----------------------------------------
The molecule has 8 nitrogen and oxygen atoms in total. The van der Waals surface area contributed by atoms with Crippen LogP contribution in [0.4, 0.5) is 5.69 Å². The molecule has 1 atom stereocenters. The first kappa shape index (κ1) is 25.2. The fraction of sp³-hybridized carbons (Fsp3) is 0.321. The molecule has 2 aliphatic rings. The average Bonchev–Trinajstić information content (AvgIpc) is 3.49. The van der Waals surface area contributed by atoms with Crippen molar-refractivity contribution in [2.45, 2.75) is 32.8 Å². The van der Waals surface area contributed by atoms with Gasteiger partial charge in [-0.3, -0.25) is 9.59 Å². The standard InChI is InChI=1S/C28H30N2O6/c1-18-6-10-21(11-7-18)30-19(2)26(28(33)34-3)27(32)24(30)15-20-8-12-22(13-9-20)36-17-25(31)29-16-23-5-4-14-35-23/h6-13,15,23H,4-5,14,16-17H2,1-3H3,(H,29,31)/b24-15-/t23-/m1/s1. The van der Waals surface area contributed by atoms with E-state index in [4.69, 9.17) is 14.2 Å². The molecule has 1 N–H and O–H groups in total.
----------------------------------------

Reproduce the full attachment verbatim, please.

The molecule has 8 nitrogen and oxygen atoms in total. The van der Waals surface area contributed by atoms with Crippen LogP contribution in [0.4, 0.5) is 5.69 Å². The molecule has 1 atom stereocenters. The first kappa shape index (κ1) is 25.2. The fraction of sp³-hybridized carbons (Fsp3) is 0.321. The molecule has 2 aliphatic rings. The average Bonchev–Trinajstić information content (AvgIpc) is 3.49. The van der Waals surface area contributed by atoms with Crippen molar-refractivity contribution in [2.45, 2.75) is 32.8 Å². The van der Waals surface area contributed by atoms with Gasteiger partial charge in [-0.3, -0.25) is 9.59 Å². The standard InChI is InChI=1S/C28H30N2O6/c1-18-6-10-21(11-7-18)30-19(2)26(28(33)34-3)27(32)24(30)15-20-8-12-22(13-9-20)36-17-25(31)29-16-23-5-4-14-35-23/h6-13,15,23H,4-5,14,16-17H2,1-3H3,(H,29,31)/b24-15-/t23-/m1/s1. The van der Waals surface area contributed by atoms with E-state index in [4.69, 9.17) is 14.2 Å². The molecule has 1 N–H and O–H groups in total.